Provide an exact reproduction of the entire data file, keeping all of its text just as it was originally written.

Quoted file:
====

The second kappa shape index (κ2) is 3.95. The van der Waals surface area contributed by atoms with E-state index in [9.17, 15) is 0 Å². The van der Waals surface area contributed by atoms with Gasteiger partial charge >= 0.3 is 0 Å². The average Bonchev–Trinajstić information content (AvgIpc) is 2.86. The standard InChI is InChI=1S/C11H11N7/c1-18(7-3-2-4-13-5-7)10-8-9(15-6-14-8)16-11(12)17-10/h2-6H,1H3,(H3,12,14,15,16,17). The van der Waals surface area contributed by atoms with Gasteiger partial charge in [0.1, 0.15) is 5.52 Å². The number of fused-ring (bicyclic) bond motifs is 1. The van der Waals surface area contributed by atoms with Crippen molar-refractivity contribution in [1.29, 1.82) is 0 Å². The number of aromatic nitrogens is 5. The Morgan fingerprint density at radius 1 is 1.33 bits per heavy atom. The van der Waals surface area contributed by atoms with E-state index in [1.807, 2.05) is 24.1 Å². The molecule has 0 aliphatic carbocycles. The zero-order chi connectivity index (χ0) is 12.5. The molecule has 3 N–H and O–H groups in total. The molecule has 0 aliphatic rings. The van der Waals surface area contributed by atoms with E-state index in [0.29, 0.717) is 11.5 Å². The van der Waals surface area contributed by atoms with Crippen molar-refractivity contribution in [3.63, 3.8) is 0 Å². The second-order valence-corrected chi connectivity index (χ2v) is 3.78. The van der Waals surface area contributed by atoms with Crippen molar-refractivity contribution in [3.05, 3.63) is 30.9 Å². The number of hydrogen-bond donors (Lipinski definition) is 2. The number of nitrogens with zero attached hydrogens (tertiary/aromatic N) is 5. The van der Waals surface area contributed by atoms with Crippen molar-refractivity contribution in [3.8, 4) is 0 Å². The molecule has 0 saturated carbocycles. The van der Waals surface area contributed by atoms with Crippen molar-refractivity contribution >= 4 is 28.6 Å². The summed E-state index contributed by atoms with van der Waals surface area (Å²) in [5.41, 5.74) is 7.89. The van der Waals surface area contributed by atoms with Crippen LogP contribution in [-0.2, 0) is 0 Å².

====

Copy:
The second kappa shape index (κ2) is 3.95. The van der Waals surface area contributed by atoms with E-state index in [9.17, 15) is 0 Å². The van der Waals surface area contributed by atoms with Gasteiger partial charge >= 0.3 is 0 Å². The average Bonchev–Trinajstić information content (AvgIpc) is 2.86. The standard InChI is InChI=1S/C11H11N7/c1-18(7-3-2-4-13-5-7)10-8-9(15-6-14-8)16-11(12)17-10/h2-6H,1H3,(H3,12,14,15,16,17). The van der Waals surface area contributed by atoms with Gasteiger partial charge in [0.1, 0.15) is 5.52 Å². The number of fused-ring (bicyclic) bond motifs is 1. The van der Waals surface area contributed by atoms with Crippen molar-refractivity contribution in [1.29, 1.82) is 0 Å². The number of aromatic nitrogens is 5. The Morgan fingerprint density at radius 1 is 1.33 bits per heavy atom. The van der Waals surface area contributed by atoms with E-state index in [1.807, 2.05) is 24.1 Å². The molecule has 0 aliphatic carbocycles. The zero-order chi connectivity index (χ0) is 12.5. The molecule has 3 N–H and O–H groups in total. The molecule has 0 aliphatic rings. The van der Waals surface area contributed by atoms with E-state index in [0.29, 0.717) is 11.5 Å². The van der Waals surface area contributed by atoms with Crippen molar-refractivity contribution in [3.63, 3.8) is 0 Å². The second-order valence-corrected chi connectivity index (χ2v) is 3.78. The van der Waals surface area contributed by atoms with Crippen molar-refractivity contribution in [3.05, 3.63) is 30.9 Å². The number of hydrogen-bond donors (Lipinski definition) is 2. The number of nitrogens with zero attached hydrogens (tertiary/aromatic N) is 5. The van der Waals surface area contributed by atoms with Crippen molar-refractivity contribution in [3.8, 4) is 0 Å². The molecule has 0 saturated carbocycles. The van der Waals surface area contributed by atoms with Crippen molar-refractivity contribution >= 4 is 28.6 Å². The summed E-state index contributed by atoms with van der Waals surface area (Å²) in [5.41, 5.74) is 7.89. The van der Waals surface area contributed by atoms with Crippen LogP contribution in [-0.2, 0) is 0 Å².